Protecting Your Elderly Parents Money

Susan Weber
Your parents can avoid difficult financial situations with your help.

Protecting your elderly parents' money can be a significant help to them, both financially and emotionally. You don't have to be a financial expert to help them. You just need to know what questions to ask and what actions to take.

Five Steps to Protecting Your Elderly Parents' Money

The role you take in helping your parents manage and protect their money can be as varied as being their sounding board to actually taking over their finances. Either way you will need to follow the same steps, starting with a review of their needs and ending with an ongoing review of their financial situation.

Step 1: Discuss Their Needs and Goals

Sit down with your parents and offer to help them review their financial situation and make some suggestions. Some parents may welcome the assistance; however, be prepared for resistance. It's not easy for your parents to admit that they might need help. The more comfortable they become with sharing their personal financial information, the more likely they will be to share the detailed information which you will need in order to help them protect their financial situation.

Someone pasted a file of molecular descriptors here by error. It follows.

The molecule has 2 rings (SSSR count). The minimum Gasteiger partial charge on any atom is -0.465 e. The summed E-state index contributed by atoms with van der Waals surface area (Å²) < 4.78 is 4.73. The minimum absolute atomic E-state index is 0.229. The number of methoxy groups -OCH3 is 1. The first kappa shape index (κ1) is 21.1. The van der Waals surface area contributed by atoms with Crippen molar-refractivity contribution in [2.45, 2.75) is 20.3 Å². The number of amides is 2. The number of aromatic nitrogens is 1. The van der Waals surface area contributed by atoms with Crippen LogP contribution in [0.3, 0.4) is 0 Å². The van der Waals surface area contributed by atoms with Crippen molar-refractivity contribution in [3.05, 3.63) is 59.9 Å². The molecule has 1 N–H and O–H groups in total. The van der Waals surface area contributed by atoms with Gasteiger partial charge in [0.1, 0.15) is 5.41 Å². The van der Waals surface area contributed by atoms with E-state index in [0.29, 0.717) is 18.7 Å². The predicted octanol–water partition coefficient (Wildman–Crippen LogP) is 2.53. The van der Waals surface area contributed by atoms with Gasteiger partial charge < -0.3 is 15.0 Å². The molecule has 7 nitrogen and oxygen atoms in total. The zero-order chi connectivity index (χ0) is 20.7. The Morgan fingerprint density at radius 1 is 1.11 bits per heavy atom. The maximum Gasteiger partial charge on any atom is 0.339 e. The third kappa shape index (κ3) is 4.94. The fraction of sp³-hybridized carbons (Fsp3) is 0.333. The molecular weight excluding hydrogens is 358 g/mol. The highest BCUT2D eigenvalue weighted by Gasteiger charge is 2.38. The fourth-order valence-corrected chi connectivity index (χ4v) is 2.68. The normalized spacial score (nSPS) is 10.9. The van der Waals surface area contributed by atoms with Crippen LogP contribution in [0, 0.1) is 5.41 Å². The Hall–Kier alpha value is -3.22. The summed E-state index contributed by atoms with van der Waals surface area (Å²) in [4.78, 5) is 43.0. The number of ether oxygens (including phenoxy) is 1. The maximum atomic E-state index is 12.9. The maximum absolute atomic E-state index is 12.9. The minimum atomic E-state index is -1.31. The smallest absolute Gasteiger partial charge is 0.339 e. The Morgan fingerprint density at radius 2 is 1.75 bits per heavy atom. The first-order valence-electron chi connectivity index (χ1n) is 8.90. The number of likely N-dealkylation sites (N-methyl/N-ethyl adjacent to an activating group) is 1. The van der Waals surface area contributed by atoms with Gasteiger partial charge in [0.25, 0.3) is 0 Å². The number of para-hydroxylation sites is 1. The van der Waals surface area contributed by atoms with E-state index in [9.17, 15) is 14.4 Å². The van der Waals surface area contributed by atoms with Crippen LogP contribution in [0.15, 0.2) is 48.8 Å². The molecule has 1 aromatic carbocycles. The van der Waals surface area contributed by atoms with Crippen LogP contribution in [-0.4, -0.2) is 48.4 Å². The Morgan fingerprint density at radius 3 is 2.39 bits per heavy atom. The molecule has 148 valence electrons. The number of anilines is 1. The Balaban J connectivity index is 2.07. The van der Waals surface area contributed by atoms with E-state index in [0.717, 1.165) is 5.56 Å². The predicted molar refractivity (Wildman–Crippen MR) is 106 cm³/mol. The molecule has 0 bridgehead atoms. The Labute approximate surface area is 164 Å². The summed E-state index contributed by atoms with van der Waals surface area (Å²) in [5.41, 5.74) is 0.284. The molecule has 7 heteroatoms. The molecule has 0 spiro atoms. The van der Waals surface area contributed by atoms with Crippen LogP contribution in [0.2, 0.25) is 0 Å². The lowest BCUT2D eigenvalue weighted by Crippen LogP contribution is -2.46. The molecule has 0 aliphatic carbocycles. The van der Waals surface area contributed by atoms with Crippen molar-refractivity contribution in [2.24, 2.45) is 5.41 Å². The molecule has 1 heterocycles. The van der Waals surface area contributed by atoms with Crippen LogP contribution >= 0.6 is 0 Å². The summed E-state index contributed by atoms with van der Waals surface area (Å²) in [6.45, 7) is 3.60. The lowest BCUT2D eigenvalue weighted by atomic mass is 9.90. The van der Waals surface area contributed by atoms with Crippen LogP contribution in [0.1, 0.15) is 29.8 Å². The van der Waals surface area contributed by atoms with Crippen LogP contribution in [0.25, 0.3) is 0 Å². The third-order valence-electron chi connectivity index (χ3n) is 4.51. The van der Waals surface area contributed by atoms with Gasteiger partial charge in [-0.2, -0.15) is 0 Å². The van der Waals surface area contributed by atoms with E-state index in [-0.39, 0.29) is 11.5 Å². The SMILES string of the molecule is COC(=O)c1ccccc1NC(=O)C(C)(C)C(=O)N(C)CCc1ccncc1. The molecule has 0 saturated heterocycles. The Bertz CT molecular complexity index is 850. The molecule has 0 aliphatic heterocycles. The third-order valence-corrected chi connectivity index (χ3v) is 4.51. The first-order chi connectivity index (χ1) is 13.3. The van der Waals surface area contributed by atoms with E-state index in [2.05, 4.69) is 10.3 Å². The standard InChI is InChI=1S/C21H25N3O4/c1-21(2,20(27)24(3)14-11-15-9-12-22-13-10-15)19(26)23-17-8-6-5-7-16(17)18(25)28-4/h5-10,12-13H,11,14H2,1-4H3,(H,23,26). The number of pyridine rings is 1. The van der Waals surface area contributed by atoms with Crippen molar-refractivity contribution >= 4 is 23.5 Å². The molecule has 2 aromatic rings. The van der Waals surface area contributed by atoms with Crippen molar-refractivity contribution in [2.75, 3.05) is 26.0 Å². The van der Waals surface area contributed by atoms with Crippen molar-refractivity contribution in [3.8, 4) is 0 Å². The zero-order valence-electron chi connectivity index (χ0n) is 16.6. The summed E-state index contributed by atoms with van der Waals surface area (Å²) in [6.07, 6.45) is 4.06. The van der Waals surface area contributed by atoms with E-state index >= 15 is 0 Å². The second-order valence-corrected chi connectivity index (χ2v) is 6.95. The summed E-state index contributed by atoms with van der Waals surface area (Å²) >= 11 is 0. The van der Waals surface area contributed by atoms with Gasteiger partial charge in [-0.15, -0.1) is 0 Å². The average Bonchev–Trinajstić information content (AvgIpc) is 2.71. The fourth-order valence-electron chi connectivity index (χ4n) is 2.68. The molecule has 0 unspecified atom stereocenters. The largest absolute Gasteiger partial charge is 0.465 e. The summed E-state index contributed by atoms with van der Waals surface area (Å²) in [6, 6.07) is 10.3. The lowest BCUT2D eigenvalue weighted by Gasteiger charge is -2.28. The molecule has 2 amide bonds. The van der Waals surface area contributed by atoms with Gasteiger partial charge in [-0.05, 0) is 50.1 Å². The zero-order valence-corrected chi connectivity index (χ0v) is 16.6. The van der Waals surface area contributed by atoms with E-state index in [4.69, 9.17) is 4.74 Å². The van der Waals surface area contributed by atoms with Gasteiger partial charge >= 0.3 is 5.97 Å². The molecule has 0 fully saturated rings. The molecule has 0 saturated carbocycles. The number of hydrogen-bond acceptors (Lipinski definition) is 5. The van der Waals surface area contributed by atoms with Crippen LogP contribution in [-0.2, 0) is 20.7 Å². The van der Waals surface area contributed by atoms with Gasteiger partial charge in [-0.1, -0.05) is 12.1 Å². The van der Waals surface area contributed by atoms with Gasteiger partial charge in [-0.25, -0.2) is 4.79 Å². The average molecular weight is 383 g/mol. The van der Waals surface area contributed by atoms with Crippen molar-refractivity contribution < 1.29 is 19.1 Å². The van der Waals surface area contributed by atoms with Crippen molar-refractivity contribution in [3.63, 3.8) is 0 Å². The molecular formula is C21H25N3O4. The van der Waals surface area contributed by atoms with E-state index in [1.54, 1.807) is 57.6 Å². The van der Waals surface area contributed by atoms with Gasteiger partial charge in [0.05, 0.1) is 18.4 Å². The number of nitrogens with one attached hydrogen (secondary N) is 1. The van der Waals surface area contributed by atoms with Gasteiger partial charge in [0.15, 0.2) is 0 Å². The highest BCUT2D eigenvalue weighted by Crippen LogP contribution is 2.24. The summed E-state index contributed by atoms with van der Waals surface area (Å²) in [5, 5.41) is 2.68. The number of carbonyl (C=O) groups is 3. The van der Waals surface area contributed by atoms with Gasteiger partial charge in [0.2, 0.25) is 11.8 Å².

Your goal should be to review the following:

  • Monthly income and expenses - You can either gather this information from your parents or review their incoming bills, receipts and tax returns.
  • Available funds - Bank and investment statements will show you available funds and give you information on the amount of funds your parents have been withdrawing from their accounts.
  • Goals - Ask your parents what they want to accomplish with their money. The more you know about their goals, the better able you will be to help them plan their finances so that their money is protected, while they accomplish their goals:
    • Do they want to travel more or spend more money on specific interests?
    • Are they tired of the time and effort that they are spending moving funds between accounts?